• Mr. John Edward Embury U.E. (b.1756) born in Ballingrane, County Limerick, Ireland who settled in Fredericksburgh [Greater Napanee], Ontario c. 1784 he married Mary Detlor in 1774 they had 7 children he died in 1849 [2]
  • ... (More are available in all our PDF Extended History products and printed products wherever possible.)

Embury migration to New Zealand

Emigration to New Zealand followed in the footsteps of the European explorers, such as Captain Cook (1769-70): first came sealers, whalers, missionaries, and traders. By 1838, the British New Zealand Company had begun buying land from the Maori tribes, and selling it to settlers, and, after the Treaty of Waitangi in 1840, many British families set out on the arduous six month journey from Britain to Aotearoa to start a new life. Early immigrants include:

Embury Settlers in New Zealand in the 19th Century
  • James Embury, aged 35, a sawyer, who arrived in Wellington, New Zealand aboard the ship "British Queen" in 1883
  • Ann Embury, aged 36, who arrived in Wellington, New Zealand aboard the ship "British Queen" in 1883
  • Minnie Embury, aged 8, who arrived in Wellington, New Zealand aboard the ship "British Queen" in 1883
  • Frederick Embury, aged 6, who arrived in Wellington, New Zealand aboard the ship "British Queen" in 1883
  • Martha A. Embury, aged 4 months, who arrived in Wellington, New Zealand aboard the ship "British Queen" in 1883

Contemporary Notables of the name Embury (post 1700)

  • Philip Embury (1729-1775), Irish-born, American Methodist preacher, a leader of one of the earliest Methodist congregations in the United States
  • David Augustus Embury (1886-1960), American attorney and author of The Fine Art of Mixing Drinks (1948)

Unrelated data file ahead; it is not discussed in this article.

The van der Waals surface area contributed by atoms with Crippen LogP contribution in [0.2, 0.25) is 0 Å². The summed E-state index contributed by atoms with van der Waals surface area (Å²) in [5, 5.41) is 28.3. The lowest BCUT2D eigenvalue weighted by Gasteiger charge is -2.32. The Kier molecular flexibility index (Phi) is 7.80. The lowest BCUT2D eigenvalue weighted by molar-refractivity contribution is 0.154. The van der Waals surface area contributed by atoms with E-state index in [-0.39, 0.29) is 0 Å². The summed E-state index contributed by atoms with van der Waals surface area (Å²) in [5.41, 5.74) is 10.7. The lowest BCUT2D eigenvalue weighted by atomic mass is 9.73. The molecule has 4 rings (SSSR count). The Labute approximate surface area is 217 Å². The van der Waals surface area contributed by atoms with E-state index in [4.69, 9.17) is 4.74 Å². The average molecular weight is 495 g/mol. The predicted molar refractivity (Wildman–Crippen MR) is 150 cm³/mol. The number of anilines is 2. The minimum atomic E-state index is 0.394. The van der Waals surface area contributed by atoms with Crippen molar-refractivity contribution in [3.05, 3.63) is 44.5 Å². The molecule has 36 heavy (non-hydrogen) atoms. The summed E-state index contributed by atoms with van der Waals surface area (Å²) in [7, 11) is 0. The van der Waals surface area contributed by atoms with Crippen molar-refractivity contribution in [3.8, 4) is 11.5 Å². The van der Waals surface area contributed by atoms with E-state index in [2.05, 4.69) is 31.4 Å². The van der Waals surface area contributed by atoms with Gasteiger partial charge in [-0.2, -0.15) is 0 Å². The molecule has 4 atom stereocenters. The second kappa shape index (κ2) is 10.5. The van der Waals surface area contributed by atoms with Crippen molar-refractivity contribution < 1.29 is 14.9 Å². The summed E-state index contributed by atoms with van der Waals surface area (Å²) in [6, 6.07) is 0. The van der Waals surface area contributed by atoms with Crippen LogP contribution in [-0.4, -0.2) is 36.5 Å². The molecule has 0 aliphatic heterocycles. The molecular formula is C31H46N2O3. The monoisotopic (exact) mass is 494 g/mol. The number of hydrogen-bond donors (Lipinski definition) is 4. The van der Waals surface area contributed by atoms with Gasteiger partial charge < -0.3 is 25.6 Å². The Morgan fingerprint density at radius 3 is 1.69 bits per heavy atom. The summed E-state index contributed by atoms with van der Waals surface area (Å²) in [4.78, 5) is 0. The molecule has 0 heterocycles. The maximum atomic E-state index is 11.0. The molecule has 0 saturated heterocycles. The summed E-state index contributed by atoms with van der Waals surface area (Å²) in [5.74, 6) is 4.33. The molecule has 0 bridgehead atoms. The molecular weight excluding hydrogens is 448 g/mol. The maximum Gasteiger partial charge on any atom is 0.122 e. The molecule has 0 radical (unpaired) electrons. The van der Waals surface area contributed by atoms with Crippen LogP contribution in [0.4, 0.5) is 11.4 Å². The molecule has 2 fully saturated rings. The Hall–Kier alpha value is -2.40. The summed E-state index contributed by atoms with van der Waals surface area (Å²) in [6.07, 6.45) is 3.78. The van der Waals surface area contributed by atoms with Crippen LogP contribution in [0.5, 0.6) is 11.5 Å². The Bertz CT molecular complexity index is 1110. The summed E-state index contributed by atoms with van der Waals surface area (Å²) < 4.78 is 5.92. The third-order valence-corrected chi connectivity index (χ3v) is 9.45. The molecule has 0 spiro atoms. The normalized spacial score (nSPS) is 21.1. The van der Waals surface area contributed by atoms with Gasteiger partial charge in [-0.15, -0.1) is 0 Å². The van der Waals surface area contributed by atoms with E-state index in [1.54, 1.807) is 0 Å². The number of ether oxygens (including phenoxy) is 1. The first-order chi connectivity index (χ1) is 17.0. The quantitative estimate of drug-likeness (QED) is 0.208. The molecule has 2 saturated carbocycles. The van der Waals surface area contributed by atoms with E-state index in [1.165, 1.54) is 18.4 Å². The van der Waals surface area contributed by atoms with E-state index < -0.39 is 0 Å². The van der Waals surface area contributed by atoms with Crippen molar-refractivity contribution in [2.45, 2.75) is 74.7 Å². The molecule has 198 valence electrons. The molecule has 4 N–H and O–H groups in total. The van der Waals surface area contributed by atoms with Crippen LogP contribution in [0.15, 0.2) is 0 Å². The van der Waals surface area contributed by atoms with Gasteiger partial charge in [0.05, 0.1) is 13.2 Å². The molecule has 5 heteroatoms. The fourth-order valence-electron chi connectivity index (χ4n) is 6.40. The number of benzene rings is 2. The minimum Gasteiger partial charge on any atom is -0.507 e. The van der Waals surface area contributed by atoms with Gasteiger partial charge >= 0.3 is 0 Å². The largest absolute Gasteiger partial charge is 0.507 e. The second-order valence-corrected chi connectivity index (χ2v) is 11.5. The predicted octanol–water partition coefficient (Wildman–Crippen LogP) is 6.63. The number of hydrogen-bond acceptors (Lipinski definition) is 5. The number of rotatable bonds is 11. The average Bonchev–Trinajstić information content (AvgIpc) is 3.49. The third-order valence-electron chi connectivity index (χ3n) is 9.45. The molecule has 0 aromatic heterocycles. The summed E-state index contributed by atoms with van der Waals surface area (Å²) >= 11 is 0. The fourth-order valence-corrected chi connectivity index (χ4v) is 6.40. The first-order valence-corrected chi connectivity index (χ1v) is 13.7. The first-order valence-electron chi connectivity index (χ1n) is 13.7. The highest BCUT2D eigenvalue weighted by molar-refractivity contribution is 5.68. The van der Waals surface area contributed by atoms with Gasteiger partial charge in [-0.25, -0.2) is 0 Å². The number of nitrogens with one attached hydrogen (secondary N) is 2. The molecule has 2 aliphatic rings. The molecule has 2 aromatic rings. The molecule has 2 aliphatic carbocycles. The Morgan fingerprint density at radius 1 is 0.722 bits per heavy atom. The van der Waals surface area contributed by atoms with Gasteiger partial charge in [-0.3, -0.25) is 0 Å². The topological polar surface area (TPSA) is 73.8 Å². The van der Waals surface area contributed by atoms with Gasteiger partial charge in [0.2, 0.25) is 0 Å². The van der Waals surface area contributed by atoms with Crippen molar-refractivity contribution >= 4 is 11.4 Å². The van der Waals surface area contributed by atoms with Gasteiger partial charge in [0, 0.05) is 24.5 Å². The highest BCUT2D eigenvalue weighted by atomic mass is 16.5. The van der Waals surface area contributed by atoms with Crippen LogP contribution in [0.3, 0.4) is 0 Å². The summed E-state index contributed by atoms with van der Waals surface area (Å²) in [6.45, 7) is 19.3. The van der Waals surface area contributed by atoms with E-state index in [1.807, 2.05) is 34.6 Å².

• Aymar Embury II (1880-1966), American architect, best known for commissions from the City of New York from the 1930s through to the 1950s
  • Emma Catherine Embury (1806-1863), American author and poet
  • Sheila Barbara Embury (1931-2005), Canadian nurse and politician, MLA Calgary North West (1979-1986)
  • Timothy Burke "Tim" Embury (b. 1947), Canadian former banker and politician who represented Regina Lakeview, Saskatchewan from 1982 to 1986
  • Alan Williams Embury (1907-1978), Canadian lawyer, soldier and politician, Active Service Voters' Representative in the Legislative Assembly of Saskatchewan from 1944 to 1948
  • Shane Embury (b. 1967), British bassist from Broseley, Shropshire
  • Alexander Thomas Embury (1874-1956), Canadian politician, Conservative member of the Canadian House of Commons for Hastings-Peterborough (1925-1935)

Citations

  1. ^ Filby, P. William, Meyer, Mary K., Passenger and immigration lists index : a guide to published arrival records of about 500,000 passengers who came to the United States and Canada in the seventeenth, eighteenth, and nineteenth centuries. 1982-1985 Cumulated Supplements in Four Volumes Detroit, Mich. : Gale Research Co., 1985, Print (ISBN 0-8103-1795-8)
  2. ^ Rubincam, Milton. The Old United Empire Loyalists List. Genealogical Publishing Co., Inc, 1976. (Originally published as; United Empire Loyalists. The Centennial of the Settlement of Upper Canada. Rose Publishing Company, 1885.) ISBN 0-8063-0331-X